Veikko Brax

To my personal Web page

My history

My interest areas

Background of the IPANA project

The wide and ever-growing usage of Internet and the birth of new Internet applications ( e.g. telephony and video conference ) requires a smooth transition to network components providing both the old and new services. This has caused development of new label swapping  protocols for Internet routing, to make it possible to use  broadband technologies like the ATM in the transmission level.

Several solutions to do this task have been suggested by different parties e.g. Classical IP over ATM, ATM Forum LAN Emulation and ATM Forum Multiprotocol Over ATM (MPOA).

IPSILON Inc. introduced in the spring of 1996 the concept of IP switching, where the functionality of internet routers and ATM switches was combined. You maybe know, that e.g. Helsinki Telephone Company's Areena 2000 trial network is based on IP switching, and that the manufacturer of the IP switching routers - Ipsilon Networking, Inc. belongs now to Nokia Telecommunications.

After Ipsilon Inc. have several other parties proposed  their own versions including CISCO's Tag Switching, IBM's Aggregate Route-Based IP Switching (ARIS), Juha Heinänen's Switching IP Through ATM (SITA), Toshiba's Cell Switch Router (CSR) and the MPLS-workgroup's Multiprotocol Label Swapping (MPLS).  As the latest one is there now coming Augmented IP Protocol (AIRP). All of those technologies are usually called the IP swapping, and their basic technical ideas are also compared.

The basic idea behind the IP switching is to reduce the workload of the router by switching long-lived data flows, containing relatively large amounts of data, to separate ATM-connections. This concept is rather simple, but  contains also several challenging issues to be solved, e.g. Quality of Service, CAC and resource allocation.  Especially in my topic, implementation and optimization  of a large IP switched network opens a huge problem area.

Research done in theIPANA project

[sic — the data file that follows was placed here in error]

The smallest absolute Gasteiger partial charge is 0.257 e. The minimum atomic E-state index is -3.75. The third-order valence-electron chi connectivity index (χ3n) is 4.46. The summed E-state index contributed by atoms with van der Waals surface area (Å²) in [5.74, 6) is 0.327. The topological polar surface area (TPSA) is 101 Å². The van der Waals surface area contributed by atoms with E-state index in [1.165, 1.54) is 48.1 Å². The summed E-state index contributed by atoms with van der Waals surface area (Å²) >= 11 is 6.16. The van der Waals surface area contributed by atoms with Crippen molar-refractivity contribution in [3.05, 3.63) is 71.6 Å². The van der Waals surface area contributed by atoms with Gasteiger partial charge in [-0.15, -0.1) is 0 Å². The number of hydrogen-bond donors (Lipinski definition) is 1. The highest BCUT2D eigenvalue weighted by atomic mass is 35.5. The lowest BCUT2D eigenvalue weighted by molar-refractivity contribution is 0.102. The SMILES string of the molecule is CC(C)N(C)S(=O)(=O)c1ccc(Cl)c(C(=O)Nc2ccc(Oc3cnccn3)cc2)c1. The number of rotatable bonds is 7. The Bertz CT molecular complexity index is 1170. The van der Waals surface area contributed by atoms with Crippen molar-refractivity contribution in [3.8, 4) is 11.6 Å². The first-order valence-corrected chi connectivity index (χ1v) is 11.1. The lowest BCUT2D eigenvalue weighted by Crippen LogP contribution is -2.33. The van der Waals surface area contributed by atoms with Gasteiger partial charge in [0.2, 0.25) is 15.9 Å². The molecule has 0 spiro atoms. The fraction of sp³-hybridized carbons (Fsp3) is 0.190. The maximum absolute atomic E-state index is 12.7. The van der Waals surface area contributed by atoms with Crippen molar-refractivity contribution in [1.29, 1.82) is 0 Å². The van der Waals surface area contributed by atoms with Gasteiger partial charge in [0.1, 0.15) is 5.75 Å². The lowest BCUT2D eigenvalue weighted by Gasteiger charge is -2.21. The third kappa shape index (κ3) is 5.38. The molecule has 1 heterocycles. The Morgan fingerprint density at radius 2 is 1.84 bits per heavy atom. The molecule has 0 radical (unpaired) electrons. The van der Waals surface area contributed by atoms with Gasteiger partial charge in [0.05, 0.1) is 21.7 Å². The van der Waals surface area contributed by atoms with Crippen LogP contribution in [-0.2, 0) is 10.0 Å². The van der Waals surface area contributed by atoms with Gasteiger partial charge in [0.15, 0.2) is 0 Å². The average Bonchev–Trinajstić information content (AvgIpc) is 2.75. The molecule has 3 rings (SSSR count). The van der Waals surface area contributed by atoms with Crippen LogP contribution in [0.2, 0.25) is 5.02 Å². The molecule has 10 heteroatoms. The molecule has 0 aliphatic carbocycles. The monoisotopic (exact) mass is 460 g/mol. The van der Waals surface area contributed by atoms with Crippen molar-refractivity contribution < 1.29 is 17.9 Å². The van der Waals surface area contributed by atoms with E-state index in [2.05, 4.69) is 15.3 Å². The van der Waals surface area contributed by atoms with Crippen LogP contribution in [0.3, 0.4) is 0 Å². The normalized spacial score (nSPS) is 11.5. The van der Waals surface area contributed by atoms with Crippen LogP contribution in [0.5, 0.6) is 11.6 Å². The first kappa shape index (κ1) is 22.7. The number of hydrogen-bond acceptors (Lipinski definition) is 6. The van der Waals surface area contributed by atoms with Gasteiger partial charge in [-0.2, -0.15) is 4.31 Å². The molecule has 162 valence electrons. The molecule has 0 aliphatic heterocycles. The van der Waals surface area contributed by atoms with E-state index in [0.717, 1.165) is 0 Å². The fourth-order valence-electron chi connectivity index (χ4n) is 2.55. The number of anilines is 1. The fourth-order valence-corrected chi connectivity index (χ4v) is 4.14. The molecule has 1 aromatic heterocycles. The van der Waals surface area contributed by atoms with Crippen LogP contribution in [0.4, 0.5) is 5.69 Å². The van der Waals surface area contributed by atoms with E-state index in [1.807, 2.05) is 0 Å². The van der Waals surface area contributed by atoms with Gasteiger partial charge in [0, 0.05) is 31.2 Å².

A lot of preliminary studies, theses and articles have been made in the IPANA project before I come to it, and I may refer to the respective pages and articles of my colleagues.

We also have in our lab a non-working research network, which is implemented by using  IPSILON technology. There are also multimedia traffic sources and the measurement equipment's available in the research network.

I have been working unto now with my Licentiate Thesis  "The scalability and design parameters of IP switched networks" but more about that later.

There are a lot of corresponding studies, and maybe the most interesting one could be  A Simulation Study Of IP Switching done by Steven Lin and Nick McKeown in Stanford University in April 1997.

My licentiate's thesis

My Licentiate's Thesis has a title "The scalability and design parameters of IP switched networks".  In this study I'm concentrating to a question, as how large could the private / public local telecommunication networks be  implemented by using the IP switching technology, when the services would cover the traditional Internet data services and also audio and video services like Internet phone, PABX and video conference.

When speaking about large networks, the importance of the topology is rising up. The number of different possible IP topologies are really increasing exponentially, when the IP network is expanding, and the optimization of the IP topologies is becoming more important. E.g. Ellen Zegura and Matthew Doarn have developed software tools to generate optimized random IP topologies.

The routing is also an important subject, when speaking about large IP networks. Several routing protocols have been developed, and each of them has some special area of use. If you like introduce yourself e.g. to the OSPF, there shoud be available a demo tool about the OSPF for that.

When simulating the operation of IP networks, the traffic definitions should be based on real traffic traces. There are really quite many traffic traces and studies based on them available in the Internet. It is possible to calculate profiles  for the most common protocols of the large IP networks.

The results of the study is the performance of the IP networks. That could be defined e.g. as the load of the nodes and the links. If the links are based on the IP swapping technology, the load of links could be understood as e.g. the sessions of Virtual Channel 0 and the number of Virtual Channels used for sessions. The load of nodes in turn could be e.g. number of sessions the node has to process in a time unit, or the number of signaling packets between nodes to manage the Virtual Channels, or the number of memory accesses the node has to do in a time unit.

The  results should always be validated too, and there are respective simulations done by e.g.  S.Lin and N.McKeown in Stanford University.

As the result I then hopefully have some information to answer to the basic question in this study.

In the case you would like to get more information about my study,  or you have any comments or questions to it, please send me  a message.  I would be very grateful.

Tämän sivun sisällöstä vastaavat, Veikko Brax 

Sivua on viimeksi päivitetty 02.10.1998 13:30
[TKK | Teletekniikka
? Hae => Anna palautetta!